“See that moon?” Ivan had said when she was younger. “See that pale pierogi, hanging so low and heavy in the sky it wants to fall back into the boiling pot of salted water on your baba’s stove?” Natasha had nodded, though as an orphan of the war she remembered little about her baba—or for that matter, even her parents. “With a moon like that, your targets can see you as easily as you see them. Not a good night for hunting, or a clean kill. Not a good night for disappearing.”

It was Ivan she remembered.

Ivan who had taught her how to use a Russian sniper rifle and to never use anything but a German pistol, preferably an HK or a Glock—no matter how you felt about the Germans. How to change out the barrel and action of an assault weapon in seconds and to modify her trigger so it broke like glass. How to cover her tracks, how to hide from the SVR and the FSB and the FSO—all the legitimate organizations that the KGB had become when it was the KGB no more. Those were her bosses’ bosses, the groups they worked for but never with. The groups they vowed to follow, but who disavowed them. The groups with the names that could be mentioned in the headlines of the Gazeta, unlike her own.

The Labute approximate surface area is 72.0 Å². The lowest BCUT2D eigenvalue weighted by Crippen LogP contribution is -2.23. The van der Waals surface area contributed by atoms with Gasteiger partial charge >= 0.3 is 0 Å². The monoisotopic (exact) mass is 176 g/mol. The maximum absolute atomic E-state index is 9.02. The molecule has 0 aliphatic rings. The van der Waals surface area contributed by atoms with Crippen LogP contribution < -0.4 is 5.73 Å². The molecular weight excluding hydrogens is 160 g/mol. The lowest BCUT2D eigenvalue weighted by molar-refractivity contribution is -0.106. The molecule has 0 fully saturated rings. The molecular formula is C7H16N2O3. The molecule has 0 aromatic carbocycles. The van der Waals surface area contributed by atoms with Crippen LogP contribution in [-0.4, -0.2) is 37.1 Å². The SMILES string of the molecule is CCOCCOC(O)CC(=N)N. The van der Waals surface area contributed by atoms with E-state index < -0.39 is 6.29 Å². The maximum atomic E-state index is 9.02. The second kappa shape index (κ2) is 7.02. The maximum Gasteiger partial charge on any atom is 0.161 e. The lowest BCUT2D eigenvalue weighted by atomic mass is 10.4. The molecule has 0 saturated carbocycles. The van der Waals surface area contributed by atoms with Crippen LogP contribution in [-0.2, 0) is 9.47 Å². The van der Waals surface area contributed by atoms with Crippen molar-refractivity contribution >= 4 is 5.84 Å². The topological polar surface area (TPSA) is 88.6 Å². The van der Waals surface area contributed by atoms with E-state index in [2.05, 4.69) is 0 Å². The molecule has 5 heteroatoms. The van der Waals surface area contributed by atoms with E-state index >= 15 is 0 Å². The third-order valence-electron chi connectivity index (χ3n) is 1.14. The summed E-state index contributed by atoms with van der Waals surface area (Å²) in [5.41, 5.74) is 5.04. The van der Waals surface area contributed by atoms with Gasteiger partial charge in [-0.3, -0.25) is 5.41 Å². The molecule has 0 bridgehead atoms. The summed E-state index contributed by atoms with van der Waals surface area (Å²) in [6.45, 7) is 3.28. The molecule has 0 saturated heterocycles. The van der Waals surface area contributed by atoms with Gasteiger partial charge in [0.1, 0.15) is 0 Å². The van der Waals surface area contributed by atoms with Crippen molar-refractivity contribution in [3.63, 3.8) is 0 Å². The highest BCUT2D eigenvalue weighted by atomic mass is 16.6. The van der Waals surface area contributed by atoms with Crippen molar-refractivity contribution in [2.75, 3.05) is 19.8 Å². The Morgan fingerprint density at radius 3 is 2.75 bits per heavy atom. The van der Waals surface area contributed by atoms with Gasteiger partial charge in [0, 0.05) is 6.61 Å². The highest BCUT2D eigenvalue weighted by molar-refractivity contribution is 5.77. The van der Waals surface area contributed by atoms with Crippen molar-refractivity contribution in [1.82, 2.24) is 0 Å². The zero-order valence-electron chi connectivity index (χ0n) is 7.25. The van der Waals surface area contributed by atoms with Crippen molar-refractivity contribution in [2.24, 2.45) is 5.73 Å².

Unlike the Red Room. Unlike Ivan’s crew and in particular, his favorites, Devushki Ivana. Ivan’s girls.

Natasha took a breath and swung, springing through the moonlit night from side to side, making her way farther up the corrugated wall of the decaying warehouse. The rough metal siding bit into her palms. It was a miracle that she was still hanging on.

A miracle and years of training.

Natasha closed her eyes and tightened her grip. Truthfully, she didn’t need her adhesive suit.

Even if I wanted to let go, I haven’t been trained for that.